If you’re searching for a piece of Polaris history, check in at you nearest Polaris snowmobile dealership and order a 2010 Polaris Trail Touring. It showcases the best of Polaris Past and may well be potential Polaris trivia as its Indy chassis gets phased out of the modern Polaris sled line.

Fast Facts

Engine Type:Horizontal In-line


Engine Stroke:2-Stroke

Valve Configuration:Reed Valve

Displacement:544 / 33.2



View Full Spec

The Trail Touring survives as one of three remnants of the Polaris Indy series. Along with the Trail Touring, other Indy-based Polaris models include the Trail RMK and Widetrak LX. These three models cross over from the Indy to the newest IQ frame and suspensions. The Trail Touring, Trail RMK and IQ-based 550 Shift also retain a 544cc fan-cooled engine derived from a long-standing Polaris/Fuji partnership.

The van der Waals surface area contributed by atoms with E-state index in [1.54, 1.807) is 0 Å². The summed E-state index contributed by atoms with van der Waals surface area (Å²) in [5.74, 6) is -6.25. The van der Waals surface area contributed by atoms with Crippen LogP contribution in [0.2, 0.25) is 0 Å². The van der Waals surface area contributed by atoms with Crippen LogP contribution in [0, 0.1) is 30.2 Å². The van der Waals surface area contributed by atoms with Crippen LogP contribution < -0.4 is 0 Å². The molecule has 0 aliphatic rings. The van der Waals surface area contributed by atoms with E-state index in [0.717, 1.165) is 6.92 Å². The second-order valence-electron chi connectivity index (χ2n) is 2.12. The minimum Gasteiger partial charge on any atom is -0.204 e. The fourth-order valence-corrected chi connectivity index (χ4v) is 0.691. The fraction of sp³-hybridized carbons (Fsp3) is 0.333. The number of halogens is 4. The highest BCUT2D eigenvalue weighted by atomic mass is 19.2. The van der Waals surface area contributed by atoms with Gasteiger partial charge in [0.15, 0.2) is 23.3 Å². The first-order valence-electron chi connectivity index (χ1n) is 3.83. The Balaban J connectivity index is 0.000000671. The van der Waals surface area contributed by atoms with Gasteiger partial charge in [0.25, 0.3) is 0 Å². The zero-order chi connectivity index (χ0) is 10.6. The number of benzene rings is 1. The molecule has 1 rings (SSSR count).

For a suggested retail price of US$6,699, the 2010 Trail Touring represents a solid value if you want a snowmobile that can handle everyday riding with either one or two people on board. It is not an exciting sled by any means, but it remains a highly functional, quite versatile and definitely reliable model that will supply years of use.

Indy Heritage

The Trail Touring is based on the elongated Indy aluminum chassis akin to the Trail RMK. While it shares the Fuji-built 550 fan-cooled twin with the Trail RMK — and IQ 550 Shift — there are significant differences in sled personality. The Touring and the powder version RMK may share similar underpinnings but they are outfitted to accomplish very different objectives.